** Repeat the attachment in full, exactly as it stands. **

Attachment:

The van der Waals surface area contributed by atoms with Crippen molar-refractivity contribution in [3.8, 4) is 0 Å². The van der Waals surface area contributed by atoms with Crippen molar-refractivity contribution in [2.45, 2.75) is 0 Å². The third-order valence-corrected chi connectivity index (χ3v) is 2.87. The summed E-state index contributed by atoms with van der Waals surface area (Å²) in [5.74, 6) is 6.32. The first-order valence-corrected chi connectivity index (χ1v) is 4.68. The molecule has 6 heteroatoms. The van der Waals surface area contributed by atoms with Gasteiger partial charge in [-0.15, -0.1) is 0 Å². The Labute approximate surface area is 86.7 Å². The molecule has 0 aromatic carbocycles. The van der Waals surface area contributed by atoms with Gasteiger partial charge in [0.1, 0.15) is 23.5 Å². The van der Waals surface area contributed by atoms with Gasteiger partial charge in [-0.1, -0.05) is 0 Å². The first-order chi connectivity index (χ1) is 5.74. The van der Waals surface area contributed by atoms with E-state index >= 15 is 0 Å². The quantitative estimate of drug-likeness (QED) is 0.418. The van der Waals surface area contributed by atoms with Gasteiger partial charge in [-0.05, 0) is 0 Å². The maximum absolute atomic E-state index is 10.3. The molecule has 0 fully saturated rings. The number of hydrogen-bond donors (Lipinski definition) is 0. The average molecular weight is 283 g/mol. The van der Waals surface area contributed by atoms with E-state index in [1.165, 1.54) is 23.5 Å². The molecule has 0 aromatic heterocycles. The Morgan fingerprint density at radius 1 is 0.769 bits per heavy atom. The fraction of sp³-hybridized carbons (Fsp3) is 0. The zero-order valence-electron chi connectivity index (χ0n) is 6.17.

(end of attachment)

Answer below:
The van der Waals surface area contributed by atoms with Crippen molar-refractivity contribution in [3.8, 4) is 0 Å². The van der Waals surface area contributed by atoms with Crippen molar-refractivity contribution in [2.45, 2.75) is 0 Å². The third-order valence-corrected chi connectivity index (χ3v) is 2.87. The summed E-state index contributed by atoms with van der Waals surface area (Å²) in [5.74, 6) is 6.32. The first-order valence-corrected chi connectivity index (χ1v) is 4.68. The molecule has 6 heteroatoms. The van der Waals surface area contributed by atoms with Gasteiger partial charge in [-0.15, -0.1) is 0 Å². The Labute approximate surface area is 86.7 Å². The molecule has 0 aromatic carbocycles. The van der Waals surface area contributed by atoms with Gasteiger partial charge in [0.1, 0.15) is 23.5 Å². The van der Waals surface area contributed by atoms with Gasteiger partial charge in [-0.1, -0.05) is 0 Å². The first-order chi connectivity index (χ1) is 5.74. The van der Waals surface area contributed by atoms with E-state index >= 15 is 0 Å². The quantitative estimate of drug-likeness (QED) is 0.418. The van der Waals surface area contributed by atoms with Gasteiger partial charge in [-0.05, 0) is 0 Å². The maximum absolute atomic E-state index is 10.3. The molecule has 0 fully saturated rings. The number of hydrogen-bond donors (Lipinski definition) is 0. The average molecular weight is 283 g/mol. The van der Waals surface area contributed by atoms with E-state index in [1.165, 1.54) is 23.5 Å². The molecule has 0 aromatic heterocycles. The Morgan fingerprint density at radius 1 is 0.769 bits per heavy atom. The fraction of sp³-hybridized carbons (Fsp3) is 0. The zero-order valence-electron chi connectivity index (χ0n) is 6.17.